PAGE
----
RICHMOND -- A historic compromise that would pay to fix Virginia's crumbling, crowded roads will have to wait at least one more day after the Senate left Friday night without taking a vote.
Hours earlier, the Virginia House of Delegates voted 60-40 to raise taxes and fees to pump $880 million a year into transportation coffers with broad bipartisan support.
The measure stalled when Senate Democrats insisted that they won't vote for it unless Gov. Bob McDonnell agrees to extend the state's Medicaid rolls to provide health care to the poor.
A tentative agreement is in place to expand Medicaid to 400,000 low-income Virginians, but it would be contingent on the sweeping reforms to the joint federal-state program. A committee of five delegates and five senators would meet in coming months to monitor efforts to meet those changes and the panel could trigger the expansion if reforms are reached.
Democrats want assurances in writing from McDonnell that he'll honor the Medicaid deal when the measure reaches his desk, but they were unable to secure it Friday night.
"We're presently at the metaphorical toll booth waiting for the governor to make a deposit," said Sen. Don McEachin, D-Henrico.
A spokesman for McDonnell said the governor is still considering the request.
McDonnell, a Republican governor serving his last year in office, hopes to build his legacy by solving the road funding problem the state has been struggling for decades to resolve. Time is running out; the legislative session is scheduled to end Saturday.
The House wasted no time voting for the transportation compromise, passing it early Friday with half of the Republican majority voting for it and most Democrats joining them.
The final bill raises the sales tax statewide from 5 cent to 5.3 cents and by a full penny in Northern Virginia and Hampton Roads to pay for much-needed projects in those regions. It also eliminates the 17.5 cent tax on a gallon of gasoline and replaces it with a 3.5 percent tax on wholesale gasoline sales and a 6 percent tax on diesel fuel.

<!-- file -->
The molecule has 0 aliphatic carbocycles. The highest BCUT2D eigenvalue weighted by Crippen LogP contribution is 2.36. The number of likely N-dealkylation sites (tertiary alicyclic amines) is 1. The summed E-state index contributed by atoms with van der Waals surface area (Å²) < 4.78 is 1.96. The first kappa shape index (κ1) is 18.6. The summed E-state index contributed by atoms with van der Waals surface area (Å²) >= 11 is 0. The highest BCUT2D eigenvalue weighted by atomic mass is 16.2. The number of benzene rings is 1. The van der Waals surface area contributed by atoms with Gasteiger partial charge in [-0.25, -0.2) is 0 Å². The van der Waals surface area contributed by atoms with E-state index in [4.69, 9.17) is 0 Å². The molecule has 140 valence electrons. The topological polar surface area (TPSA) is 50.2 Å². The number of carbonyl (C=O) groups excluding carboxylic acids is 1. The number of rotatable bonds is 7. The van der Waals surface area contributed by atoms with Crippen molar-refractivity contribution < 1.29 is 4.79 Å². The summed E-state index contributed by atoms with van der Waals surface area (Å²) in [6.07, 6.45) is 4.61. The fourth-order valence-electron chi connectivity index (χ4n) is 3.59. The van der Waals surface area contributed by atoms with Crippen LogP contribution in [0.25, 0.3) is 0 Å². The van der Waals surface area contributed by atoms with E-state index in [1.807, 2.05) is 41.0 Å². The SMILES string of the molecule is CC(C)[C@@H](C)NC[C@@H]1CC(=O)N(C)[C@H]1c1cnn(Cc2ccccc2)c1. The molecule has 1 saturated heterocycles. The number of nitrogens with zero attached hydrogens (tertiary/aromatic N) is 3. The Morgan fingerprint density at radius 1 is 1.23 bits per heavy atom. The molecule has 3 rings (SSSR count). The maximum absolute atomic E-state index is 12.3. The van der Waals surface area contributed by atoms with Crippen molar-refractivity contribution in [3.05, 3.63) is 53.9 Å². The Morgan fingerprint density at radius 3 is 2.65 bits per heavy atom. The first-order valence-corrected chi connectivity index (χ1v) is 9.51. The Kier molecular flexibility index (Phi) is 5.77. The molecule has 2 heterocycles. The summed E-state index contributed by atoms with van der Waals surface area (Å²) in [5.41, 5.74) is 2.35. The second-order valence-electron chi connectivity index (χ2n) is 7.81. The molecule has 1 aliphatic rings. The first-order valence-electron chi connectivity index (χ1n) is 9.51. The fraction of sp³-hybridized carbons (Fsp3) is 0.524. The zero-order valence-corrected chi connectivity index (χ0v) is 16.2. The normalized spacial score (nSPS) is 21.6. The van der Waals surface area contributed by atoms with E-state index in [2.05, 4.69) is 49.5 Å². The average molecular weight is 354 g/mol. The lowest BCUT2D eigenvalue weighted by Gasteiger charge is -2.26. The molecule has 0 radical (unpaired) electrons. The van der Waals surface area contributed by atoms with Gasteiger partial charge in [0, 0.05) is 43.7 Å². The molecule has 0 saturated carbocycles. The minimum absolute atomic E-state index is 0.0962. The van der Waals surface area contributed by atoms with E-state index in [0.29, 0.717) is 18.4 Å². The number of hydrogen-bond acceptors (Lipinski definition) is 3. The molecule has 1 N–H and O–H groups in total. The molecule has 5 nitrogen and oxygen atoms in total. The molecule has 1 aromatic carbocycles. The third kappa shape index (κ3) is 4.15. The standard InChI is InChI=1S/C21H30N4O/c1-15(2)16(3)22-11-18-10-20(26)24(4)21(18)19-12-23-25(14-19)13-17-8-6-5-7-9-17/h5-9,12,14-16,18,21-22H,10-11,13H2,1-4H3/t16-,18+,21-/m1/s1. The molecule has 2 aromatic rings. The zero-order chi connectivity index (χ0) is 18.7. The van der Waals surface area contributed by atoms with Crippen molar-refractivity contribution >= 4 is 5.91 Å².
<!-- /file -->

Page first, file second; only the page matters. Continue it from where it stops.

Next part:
Northern Virginia hotels will be required to implement a 3 percent room tax on a night's stay and about $200 million in existing general fund money will be redirected to roads.
All told, it will bring $3.5 million to the state for roads over the next five years with an additional $350 million to be raised and spent in Northern Virginia -- a sticking point for Republicans and Democrats from the area -- and $300 million reserved for finishing the rail line to Dulles Airport.
"This money will never be spent outside Northern Virginia and this money will never be spent on anything but transportation," promised Del. Dave Albo, R-Springfield, a key architect of the local component.
McDonnell faced significant opposition from within his party, including the GOP's choice to replace him, Attorney General Ken Cuccinelli. Anti-tax crusader Grover Norquist also launched an aggressive campaign against the bill, and nearly every statewide candidate for office lined up against it.
Del. Ben Cline, an Augusta County Republican who heads the conservative caucus in the House, called the bill a "laundry list of taxes."
"This bill fills transportation coffers at a price," Cline said, "at a cost of our constituent families' budgets."
But many Republicans and Democrats expressed concern that this year's session would be the last chance to fix the state's longstanding road woes.
"This is truly an opportunity," said Del. Chris Jones, R-Suffolk, just before the House voted. "Our moment of truth."